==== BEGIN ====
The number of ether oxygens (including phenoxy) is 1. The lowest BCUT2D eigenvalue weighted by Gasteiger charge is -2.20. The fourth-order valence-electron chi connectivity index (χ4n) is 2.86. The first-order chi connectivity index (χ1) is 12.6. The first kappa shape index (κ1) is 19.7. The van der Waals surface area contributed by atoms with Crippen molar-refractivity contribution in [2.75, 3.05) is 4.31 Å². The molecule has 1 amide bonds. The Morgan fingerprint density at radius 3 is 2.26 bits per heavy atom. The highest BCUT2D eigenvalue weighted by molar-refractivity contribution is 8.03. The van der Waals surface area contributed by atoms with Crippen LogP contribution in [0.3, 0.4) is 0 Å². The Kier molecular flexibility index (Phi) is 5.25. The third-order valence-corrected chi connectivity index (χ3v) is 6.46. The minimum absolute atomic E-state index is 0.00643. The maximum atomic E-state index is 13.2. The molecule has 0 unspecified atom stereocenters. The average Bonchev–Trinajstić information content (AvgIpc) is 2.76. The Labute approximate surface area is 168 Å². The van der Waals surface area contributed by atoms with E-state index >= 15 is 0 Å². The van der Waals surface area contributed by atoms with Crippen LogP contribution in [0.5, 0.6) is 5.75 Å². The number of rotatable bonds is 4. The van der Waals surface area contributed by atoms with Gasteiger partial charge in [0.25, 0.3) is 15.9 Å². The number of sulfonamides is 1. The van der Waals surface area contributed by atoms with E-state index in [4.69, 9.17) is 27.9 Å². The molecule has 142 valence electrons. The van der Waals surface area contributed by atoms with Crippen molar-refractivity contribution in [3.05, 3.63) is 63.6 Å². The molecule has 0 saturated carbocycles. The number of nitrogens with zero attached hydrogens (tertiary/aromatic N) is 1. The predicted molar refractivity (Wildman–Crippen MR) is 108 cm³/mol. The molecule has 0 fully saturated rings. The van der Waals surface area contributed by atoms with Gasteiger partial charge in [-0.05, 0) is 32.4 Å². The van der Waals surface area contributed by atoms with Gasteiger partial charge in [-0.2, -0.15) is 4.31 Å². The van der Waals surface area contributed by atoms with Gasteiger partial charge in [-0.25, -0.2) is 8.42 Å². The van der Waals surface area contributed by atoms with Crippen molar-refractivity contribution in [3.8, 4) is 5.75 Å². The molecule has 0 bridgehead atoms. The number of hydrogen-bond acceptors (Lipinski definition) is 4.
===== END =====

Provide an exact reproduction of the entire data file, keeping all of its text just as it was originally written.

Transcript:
The number of ether oxygens (including phenoxy) is 1. The lowest BCUT2D eigenvalue weighted by Gasteiger charge is -2.20. The fourth-order valence-electron chi connectivity index (χ4n) is 2.86. The first-order chi connectivity index (χ1) is 12.6. The first kappa shape index (κ1) is 19.7. The van der Waals surface area contributed by atoms with Crippen molar-refractivity contribution in [2.75, 3.05) is 4.31 Å². The molecule has 1 amide bonds. The Morgan fingerprint density at radius 3 is 2.26 bits per heavy atom. The highest BCUT2D eigenvalue weighted by molar-refractivity contribution is 8.03. The van der Waals surface area contributed by atoms with Crippen LogP contribution in [0.3, 0.4) is 0 Å². The Kier molecular flexibility index (Phi) is 5.25. The third-order valence-corrected chi connectivity index (χ3v) is 6.46. The minimum absolute atomic E-state index is 0.00643. The maximum atomic E-state index is 13.2. The molecule has 0 unspecified atom stereocenters. The average Bonchev–Trinajstić information content (AvgIpc) is 2.76. The Labute approximate surface area is 168 Å². The van der Waals surface area contributed by atoms with E-state index >= 15 is 0 Å². The van der Waals surface area contributed by atoms with Crippen LogP contribution in [0.5, 0.6) is 5.75 Å². The number of rotatable bonds is 4. The van der Waals surface area contributed by atoms with Gasteiger partial charge in [0.25, 0.3) is 15.9 Å². The number of sulfonamides is 1. The van der Waals surface area contributed by atoms with E-state index in [4.69, 9.17) is 27.9 Å². The molecule has 142 valence electrons. The van der Waals surface area contributed by atoms with Crippen molar-refractivity contribution in [3.05, 3.63) is 63.6 Å². The molecule has 0 saturated carbocycles. The number of nitrogens with zero attached hydrogens (tertiary/aromatic N) is 1. The predicted molar refractivity (Wildman–Crippen MR) is 108 cm³/mol. The molecule has 0 fully saturated rings. The van der Waals surface area contributed by atoms with Gasteiger partial charge in [-0.05, 0) is 32.4 Å². The van der Waals surface area contributed by atoms with Gasteiger partial charge in [-0.2, -0.15) is 4.31 Å². The van der Waals surface area contributed by atoms with Gasteiger partial charge in [-0.25, -0.2) is 8.42 Å². The van der Waals surface area contributed by atoms with Crippen molar-refractivity contribution in [3.8, 4) is 5.75 Å². The molecule has 0 bridgehead atoms. The number of hydrogen-bond acceptors (Lipinski definition) is 4.